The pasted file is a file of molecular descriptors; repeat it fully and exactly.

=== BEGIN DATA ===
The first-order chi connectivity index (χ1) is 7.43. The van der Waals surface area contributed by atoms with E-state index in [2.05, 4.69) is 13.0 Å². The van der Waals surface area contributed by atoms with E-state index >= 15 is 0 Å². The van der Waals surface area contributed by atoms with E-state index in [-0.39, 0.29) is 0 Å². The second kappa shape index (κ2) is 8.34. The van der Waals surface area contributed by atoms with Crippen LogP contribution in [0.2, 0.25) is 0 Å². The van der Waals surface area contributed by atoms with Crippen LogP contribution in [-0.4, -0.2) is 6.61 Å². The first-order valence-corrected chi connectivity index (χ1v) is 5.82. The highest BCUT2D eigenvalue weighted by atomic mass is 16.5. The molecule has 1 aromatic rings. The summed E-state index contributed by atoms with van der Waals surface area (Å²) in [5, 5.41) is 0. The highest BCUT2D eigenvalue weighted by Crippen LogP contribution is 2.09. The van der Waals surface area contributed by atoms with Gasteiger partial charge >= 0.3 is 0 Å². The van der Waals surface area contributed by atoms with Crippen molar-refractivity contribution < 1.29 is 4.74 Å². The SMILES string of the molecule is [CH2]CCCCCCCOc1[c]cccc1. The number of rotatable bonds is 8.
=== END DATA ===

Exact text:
The first-order chi connectivity index (χ1) is 7.43. The van der Waals surface area contributed by atoms with E-state index in [2.05, 4.69) is 13.0 Å². The van der Waals surface area contributed by atoms with E-state index >= 15 is 0 Å². The van der Waals surface area contributed by atoms with E-state index in [-0.39, 0.29) is 0 Å². The second kappa shape index (κ2) is 8.34. The van der Waals surface area contributed by atoms with Crippen LogP contribution in [0.2, 0.25) is 0 Å². The van der Waals surface area contributed by atoms with Crippen LogP contribution in [-0.4, -0.2) is 6.61 Å². The first-order valence-corrected chi connectivity index (χ1v) is 5.82. The highest BCUT2D eigenvalue weighted by atomic mass is 16.5. The molecule has 1 aromatic rings. The summed E-state index contributed by atoms with van der Waals surface area (Å²) in [5, 5.41) is 0. The highest BCUT2D eigenvalue weighted by Crippen LogP contribution is 2.09. The van der Waals surface area contributed by atoms with Gasteiger partial charge >= 0.3 is 0 Å². The van der Waals surface area contributed by atoms with Crippen molar-refractivity contribution < 1.29 is 4.74 Å². The SMILES string of the molecule is [CH2]CCCCCCCOc1[c]cccc1. The number of rotatable bonds is 8.